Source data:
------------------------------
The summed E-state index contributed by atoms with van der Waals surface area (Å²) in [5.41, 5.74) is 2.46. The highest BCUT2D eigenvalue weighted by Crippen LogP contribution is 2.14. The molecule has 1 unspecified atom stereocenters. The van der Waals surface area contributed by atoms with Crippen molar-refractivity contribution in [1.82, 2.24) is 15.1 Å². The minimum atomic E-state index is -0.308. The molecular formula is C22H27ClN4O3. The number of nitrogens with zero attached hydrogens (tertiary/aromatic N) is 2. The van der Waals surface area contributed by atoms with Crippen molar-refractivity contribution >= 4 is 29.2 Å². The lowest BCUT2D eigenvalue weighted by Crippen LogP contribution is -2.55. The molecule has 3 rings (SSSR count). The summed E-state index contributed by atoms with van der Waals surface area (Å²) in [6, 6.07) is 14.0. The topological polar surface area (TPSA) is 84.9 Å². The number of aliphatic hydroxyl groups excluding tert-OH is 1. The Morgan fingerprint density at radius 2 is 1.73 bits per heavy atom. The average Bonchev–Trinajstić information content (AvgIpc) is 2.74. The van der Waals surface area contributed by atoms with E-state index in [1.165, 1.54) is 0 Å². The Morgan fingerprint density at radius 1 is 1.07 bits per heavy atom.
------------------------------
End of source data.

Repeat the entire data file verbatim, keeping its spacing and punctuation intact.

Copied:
The summed E-state index contributed by atoms with van der Waals surface area (Å²) in [5.41, 5.74) is 2.46. The highest BCUT2D eigenvalue weighted by Crippen LogP contribution is 2.14. The molecule has 1 unspecified atom stereocenters. The van der Waals surface area contributed by atoms with Crippen molar-refractivity contribution in [1.82, 2.24) is 15.1 Å². The minimum atomic E-state index is -0.308. The molecular formula is C22H27ClN4O3. The number of nitrogens with zero attached hydrogens (tertiary/aromatic N) is 2. The van der Waals surface area contributed by atoms with Crippen molar-refractivity contribution >= 4 is 29.2 Å². The lowest BCUT2D eigenvalue weighted by Crippen LogP contribution is -2.55. The molecule has 3 rings (SSSR count). The summed E-state index contributed by atoms with van der Waals surface area (Å²) in [6, 6.07) is 14.0. The topological polar surface area (TPSA) is 84.9 Å². The number of aliphatic hydroxyl groups excluding tert-OH is 1. The Morgan fingerprint density at radius 2 is 1.73 bits per heavy atom. The average Bonchev–Trinajstić information content (AvgIpc) is 2.74. The van der Waals surface area contributed by atoms with E-state index in [1.165, 1.54) is 0 Å². The Morgan fingerprint density at radius 1 is 1.07 bits per heavy atom.